How to remember the First World War?
Can we give definitive meanings to great historical events? If we can’t, does it mean that we are condemned to moral and political relativism? The centenary of the outbreak of the Great War will be the occasion of an outpouring of historiographical reflection on the war’s true meaning and significance. (A minor subsidiary question is why some anniversaries — the tenth, fiftieth, hundredth, and so forth — so capture the human imagination. Why not the seventeenth, the thirty-first, the hundred and eleventh anniversary?)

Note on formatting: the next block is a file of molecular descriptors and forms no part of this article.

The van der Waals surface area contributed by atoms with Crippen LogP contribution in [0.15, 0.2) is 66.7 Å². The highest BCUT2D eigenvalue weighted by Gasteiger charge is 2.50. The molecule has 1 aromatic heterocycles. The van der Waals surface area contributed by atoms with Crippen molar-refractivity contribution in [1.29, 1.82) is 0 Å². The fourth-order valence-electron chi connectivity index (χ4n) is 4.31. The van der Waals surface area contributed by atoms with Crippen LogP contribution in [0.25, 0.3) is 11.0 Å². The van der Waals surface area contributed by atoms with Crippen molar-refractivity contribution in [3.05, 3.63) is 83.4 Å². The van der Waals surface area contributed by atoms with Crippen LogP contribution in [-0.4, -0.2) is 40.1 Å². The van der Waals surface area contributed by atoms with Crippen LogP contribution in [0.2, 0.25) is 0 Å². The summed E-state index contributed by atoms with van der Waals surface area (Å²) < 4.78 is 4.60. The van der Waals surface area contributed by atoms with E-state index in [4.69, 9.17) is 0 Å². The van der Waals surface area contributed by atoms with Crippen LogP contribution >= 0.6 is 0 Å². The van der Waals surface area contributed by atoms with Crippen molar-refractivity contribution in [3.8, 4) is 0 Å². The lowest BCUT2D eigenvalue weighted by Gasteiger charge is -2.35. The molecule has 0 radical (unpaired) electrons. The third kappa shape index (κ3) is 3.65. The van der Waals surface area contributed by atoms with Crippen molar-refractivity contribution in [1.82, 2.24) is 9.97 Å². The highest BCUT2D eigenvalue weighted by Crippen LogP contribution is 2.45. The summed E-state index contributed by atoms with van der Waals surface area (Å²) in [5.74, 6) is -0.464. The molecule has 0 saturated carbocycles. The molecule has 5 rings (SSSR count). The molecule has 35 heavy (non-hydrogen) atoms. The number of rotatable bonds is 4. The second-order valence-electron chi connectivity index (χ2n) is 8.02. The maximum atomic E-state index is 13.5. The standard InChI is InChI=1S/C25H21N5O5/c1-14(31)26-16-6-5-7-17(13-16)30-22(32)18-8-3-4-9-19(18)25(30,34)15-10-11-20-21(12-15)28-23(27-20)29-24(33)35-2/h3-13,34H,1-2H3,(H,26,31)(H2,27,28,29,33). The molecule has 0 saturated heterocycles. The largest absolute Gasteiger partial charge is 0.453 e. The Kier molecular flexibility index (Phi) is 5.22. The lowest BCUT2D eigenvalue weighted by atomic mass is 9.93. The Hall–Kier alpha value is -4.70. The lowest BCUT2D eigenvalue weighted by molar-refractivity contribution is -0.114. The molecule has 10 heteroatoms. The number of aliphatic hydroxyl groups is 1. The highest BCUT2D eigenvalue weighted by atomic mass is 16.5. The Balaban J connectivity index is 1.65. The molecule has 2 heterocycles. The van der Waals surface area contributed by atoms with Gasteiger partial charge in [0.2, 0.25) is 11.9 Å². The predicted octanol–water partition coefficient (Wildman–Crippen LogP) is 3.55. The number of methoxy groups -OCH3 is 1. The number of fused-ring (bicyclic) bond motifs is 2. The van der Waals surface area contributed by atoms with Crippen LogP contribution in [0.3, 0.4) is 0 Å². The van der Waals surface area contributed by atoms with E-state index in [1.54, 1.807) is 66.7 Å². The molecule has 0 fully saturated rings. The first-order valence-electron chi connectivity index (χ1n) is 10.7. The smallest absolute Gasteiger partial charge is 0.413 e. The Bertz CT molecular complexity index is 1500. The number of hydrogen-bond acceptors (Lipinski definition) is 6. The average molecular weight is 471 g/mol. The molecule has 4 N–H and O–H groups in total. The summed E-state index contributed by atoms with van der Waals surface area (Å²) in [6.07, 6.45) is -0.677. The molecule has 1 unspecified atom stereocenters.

Thirteen years after the end of the war, in 1931, Noël Coward, an unlikely radical, wrote a deeply anti-war play called “Post-Mortem.” In it, a soldier killed in 1917 comes back to his family in 1930. His father, Sir John Cavan, is a press magnate who had a good war in the sense that he made a great deal of money during it by the mass sale of his jingoistic publications. On his return to the living world, the son discovers that forgetfulness of the suffering of the soldiers during the Great War is general, and that what one of the characters calls “all that mealy-mouthed cant [about patriotism and heroic sacrifice]” is still “being shoved down people’s throats.”